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  • I was curious about what all locations JVM looks for executing a program? I'm more interested in understanding in what sequence and where does JVM look for class files, like does it look into java libs, extension libs, classpath any directory like the current directory from where the java is invoked? I'm more interested in JVM behaviour and not how class loader load class, which I know has parent delegation mechanism till root.

  • If a class is executed from directory where the compiled class is kept on file system and also in a jar file in the same directory, would JVM load both or just one and which one?

  • Say you have a thread unsafe Vector and if we compare it performance to ArrayList, which one would be better and why?

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Which of these bullet points doesn't belong? –  Paul Bellora Jan 19 '12 at 23:17
    
3rd bullet should probably be considered separately. First 2 are related, and match your question title. Third does not. –  rfeak Jan 19 '12 at 23:18
    
I'll take care of this next time @rfeak –  Taran Singh Jan 19 '12 at 23:51
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4 Answers 4

up vote 6 down vote accepted

How classes are found. Answer is here:

http://docs.oracle.com/javase/1.5.0/docs/tooldocs/findingclasses.html

Answer for point 2: Order of finding classes is as follows:

  1. classes or packages in current directory.
  2. classes found from CLASSPATH environment variable. [overrides 1]
  3. classes found from -classpath command line option. [overrides 1,2]
  4. classes found from jar archives specified via -jar command line option [overrides 1,2,3]

So if you use -jar option while running, classes come from jarfile.

Only one class is loaded though.

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Link based answers are discouraged here. –  RanRag Jan 19 '12 at 23:20
    
Thanks @Rajendran T, point2: say we are not specifying any class path, what happens in that case? will jvm load both or if only one of them then which one? –  Taran Singh Jan 19 '12 at 23:47
    
@Taran if you do not set the classpath either in the environment (point2) or on the command line (point 3) then the default classpath includes only the current working directory. –  Dev Jan 20 '12 at 1:00
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Without using any additional classloader:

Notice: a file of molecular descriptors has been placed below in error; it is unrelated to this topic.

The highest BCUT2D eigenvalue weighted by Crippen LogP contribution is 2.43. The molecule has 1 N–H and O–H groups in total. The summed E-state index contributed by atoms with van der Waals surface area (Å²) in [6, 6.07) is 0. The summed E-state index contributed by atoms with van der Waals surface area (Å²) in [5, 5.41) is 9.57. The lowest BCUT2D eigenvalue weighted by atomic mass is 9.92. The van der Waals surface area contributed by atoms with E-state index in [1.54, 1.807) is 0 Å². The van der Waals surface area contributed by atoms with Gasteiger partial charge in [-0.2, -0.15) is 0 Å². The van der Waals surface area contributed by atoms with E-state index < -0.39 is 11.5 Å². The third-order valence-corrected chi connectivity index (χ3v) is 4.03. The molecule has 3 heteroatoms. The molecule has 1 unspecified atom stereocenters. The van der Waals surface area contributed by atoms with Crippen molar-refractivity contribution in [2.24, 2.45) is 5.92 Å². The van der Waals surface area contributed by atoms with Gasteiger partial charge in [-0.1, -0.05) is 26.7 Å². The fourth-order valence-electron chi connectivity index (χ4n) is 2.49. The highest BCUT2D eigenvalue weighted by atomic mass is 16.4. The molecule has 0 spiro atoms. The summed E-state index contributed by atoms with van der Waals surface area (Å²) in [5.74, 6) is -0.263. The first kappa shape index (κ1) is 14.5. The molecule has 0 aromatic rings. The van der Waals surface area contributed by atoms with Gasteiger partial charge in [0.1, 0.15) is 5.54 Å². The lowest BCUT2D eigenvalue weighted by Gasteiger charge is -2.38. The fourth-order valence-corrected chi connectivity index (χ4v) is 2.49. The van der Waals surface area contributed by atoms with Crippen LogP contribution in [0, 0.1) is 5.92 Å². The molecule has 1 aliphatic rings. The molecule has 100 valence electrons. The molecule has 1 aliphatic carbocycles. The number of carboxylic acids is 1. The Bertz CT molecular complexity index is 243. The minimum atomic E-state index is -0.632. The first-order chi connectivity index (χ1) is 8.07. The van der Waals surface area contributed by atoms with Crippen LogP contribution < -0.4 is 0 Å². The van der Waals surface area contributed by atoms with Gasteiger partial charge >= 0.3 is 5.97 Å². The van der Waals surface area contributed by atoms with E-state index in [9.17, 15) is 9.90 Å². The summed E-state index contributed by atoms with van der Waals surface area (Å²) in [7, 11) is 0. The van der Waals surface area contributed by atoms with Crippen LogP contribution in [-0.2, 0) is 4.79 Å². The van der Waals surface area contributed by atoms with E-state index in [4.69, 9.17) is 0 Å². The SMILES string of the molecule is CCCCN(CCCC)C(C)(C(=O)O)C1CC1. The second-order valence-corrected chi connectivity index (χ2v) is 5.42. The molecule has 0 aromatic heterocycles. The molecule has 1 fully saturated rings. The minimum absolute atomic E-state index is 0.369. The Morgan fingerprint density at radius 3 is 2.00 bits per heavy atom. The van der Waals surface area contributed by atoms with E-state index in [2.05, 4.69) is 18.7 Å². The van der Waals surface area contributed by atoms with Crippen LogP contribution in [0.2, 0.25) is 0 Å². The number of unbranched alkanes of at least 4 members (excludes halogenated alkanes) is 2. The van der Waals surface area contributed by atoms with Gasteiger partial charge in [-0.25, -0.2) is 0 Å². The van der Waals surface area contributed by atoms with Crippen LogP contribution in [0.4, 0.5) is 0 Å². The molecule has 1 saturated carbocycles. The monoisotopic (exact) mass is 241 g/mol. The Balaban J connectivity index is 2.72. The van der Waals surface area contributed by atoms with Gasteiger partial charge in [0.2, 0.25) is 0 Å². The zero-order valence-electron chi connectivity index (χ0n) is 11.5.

• Search order for a JVM:
    1. Runtime classes (basically, rt.jar in $JRE_HOME/lib`)
    2. Extension classes (some JARs in $JRE_HOME/lib/ext`)
    3. Classpath, in order. There are four possibilities for specifying classpath:
      1. If -jar was specified, then that JAR is in the classpath. Whatever classpath is declared as classpath in META-INF/MANIFEST.MF is also considered.
      2. Else, if -cp was specified, that is the classpath.
      3. Else, if $CLASSPATH is set, that is the classpath.
      4. Else, the current directory from which java has been launched is the classpath.
      So, if I specify -cp src/A.jar:src/B.jar, then A.jar will be searched first, then B.jar
  • The JVM loads only the class that is found first, according to the order in which the directories/JARs are declared in the classpath. This is important if you use -cp or $CLASSPATH.
  • In single thread scenarios and with recent JVMs, Vector and ArrayList should have similar performance (ArrayList should perform slightly better as it is not synchronized, but locking is fast currently when there is no contention, so the difference should be small). Anyway, Vector is obsolete: don't use it in new code.
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  1. I believe Java looks in the current directory, then at the class path, per the "-cp" VM argument. You can put any combination of folders of classes (e.g. /project/bin/com/putable), specific class files (e.g. /project/bin/com/putable/MyClass.class), and JAR files (e.g. /project/lib/MyJar.jar) on the class path. Locations are separated by either a colon (Unix-based OSes) or semicolon (Windows-based OSes). So anything on the classpath is fair game for Java to look at when obtaining class definitions. With respect to sequence, classes are loaded lazily. So they only get loaded when your application first requires them. If your application doesn't require a certain class during the duration of its runtime, then that class will NEVER get loaded.

  2. If you don't put anything on the class path, I think Java will load from the class file and not the Jar. If you specify one or the other on the classpath, then that's the place Java will look for. If you put both on the classpath, Java's class-loading behavior is undefined and it could pick either, depending on the JVM implementation.

  3. Depends on what you want to do. Vectors are actually always thread safe, per the Java API, so if you don't require concurrent access, the ArrayList will be faster. Vectors and ArrayLists are both backed by arrays, but they increase capacity at different rates (Vector capacity doubles whenever the end is reached and more space is needed, but ArrayList increases by 50%). Depending on how often you have to grow or shrink, the answer will vary. Check out this link for more info:

http://www.javaworld.com/javaworld/javaqa/2001-06/03-qa-0622-vector.html

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I'm more interested in JVM behaviour and not how class loader load class

Sorry, but this is nonsensical. Because the answer is that the JVM creates a class loader and let's this class loader load the classes. So, in order to understand the "JVM behaviour" you need to understand the class loader behaviour.

But maybe your question was: how does the JVM create the system class loader?

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This is more a comment than an answer. –  cHao Jan 20 '12 at 12:45
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